Lake Travis residents get an eyeful as Thunderbirds fly overhead in salute to frontline workers

The U.S. Air Force Thunderbirds passed over the Lake Travis area at about 4 p.m. (Brian Rash/Community Impact Newspaper)
The U.S. Air Force Thunderbirds passed over the Lake Travis area at about 4 p.m. (Brian Rash/Community Impact Newspaper)

The U.S. Air Force Thunderbirds passed over the Lake Travis area at about 4 p.m. (Brian Rash/Community Impact Newspaper)

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Dozens of people had high access to view the Thunderbirds from atop Baylor Scott & White Medical Center-Lakeway. (Brian Rash/Community Impact Newspaper)
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Throughout the Lake Travis area, people stopped to get a view of the flyover. (Phyllis Campos/Community Impact Newspaper)
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Spectators wait to get a view of the flyover. (Brian Rash/Community Impact Newspaper)
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Spectators wait to get a view of the flyover. (Brian Rash/Community Impact Newspaper)
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Spectators wait to get a view of the flyover. (Brian Rash/Community Impact Newspaper)
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Spectators wait to get a view of the flyover. (Brian Rash/Community Impact Newspaper)
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A man waits for the Thunderbirds to approach from inside Baylor Scott & White Medical Center-Lakeway. (Phyllis Campos/Community Impact Newspaper)
The roof of the Baylor Scott & White Medical Center-Lakeway parking garage was unusually packed for 3:30 p.m. on a Wednesday afternoon, especially considering the hundreds of parking spaces that automobiles passed on their way to the top tier.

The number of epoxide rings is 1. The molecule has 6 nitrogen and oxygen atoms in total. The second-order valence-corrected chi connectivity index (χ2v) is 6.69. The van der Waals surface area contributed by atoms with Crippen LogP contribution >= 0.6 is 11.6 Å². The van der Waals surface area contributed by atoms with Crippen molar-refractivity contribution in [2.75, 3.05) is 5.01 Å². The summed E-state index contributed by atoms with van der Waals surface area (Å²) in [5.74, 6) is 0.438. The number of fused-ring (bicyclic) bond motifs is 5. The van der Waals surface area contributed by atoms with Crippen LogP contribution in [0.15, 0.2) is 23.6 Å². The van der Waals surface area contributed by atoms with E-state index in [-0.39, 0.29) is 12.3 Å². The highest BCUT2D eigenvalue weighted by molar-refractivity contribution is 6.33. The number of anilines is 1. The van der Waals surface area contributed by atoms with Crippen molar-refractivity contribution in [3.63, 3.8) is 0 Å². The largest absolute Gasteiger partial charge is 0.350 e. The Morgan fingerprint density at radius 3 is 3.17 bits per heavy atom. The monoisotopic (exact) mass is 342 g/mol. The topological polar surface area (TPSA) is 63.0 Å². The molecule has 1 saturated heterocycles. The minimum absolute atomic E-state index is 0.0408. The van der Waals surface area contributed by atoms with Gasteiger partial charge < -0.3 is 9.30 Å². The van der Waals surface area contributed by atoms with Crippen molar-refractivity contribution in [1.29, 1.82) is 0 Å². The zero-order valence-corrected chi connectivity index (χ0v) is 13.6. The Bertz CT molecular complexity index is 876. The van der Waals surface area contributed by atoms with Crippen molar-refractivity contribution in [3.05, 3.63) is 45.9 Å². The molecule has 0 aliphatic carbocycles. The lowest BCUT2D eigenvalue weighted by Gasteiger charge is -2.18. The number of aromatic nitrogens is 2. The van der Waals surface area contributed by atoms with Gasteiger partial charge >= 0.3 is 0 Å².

The reason more than 100 people gathered their the afternoon of May 13 was to witness the U.S. Air Force Thunderbirds fly over the Lake Travis area.


It was just one stop on a two-metropolitan cruise that included San Antonio and multiple spots in Greater Austin, and the Thunderbirds made the flight as a salute to first responders and frontline workers who have continued their efforts throughout the ongoing COVID-19 crisis.

The roof of the Lakeway hospital's parking garage provided a panoramic view of the surrounding landscape, much of which was crowded with cars and people who had also stopped that afternoon to get a glimpse of the fanfare.
By Brian Rash
Brian has been a reporter and editor since 2012. He wrote about the music scene in Dallas-Fort Worth before becoming managing editor for the Graham Leader in Graham, Texas, in 2013. He relocated to Austin, Texas, in 2015 to work for Gatehouse Media's large design hub. He became the editor for the Lake Travis-Westlake publication of Community Impact in August 2018. From there he became a dual-market editor for Community Impact's New Braunfels and San Marcos-Buda-Kyle editions. Brian is now a senior editor for the company's flagship papers, the Round Rock and Pflugerville-Hutto editions.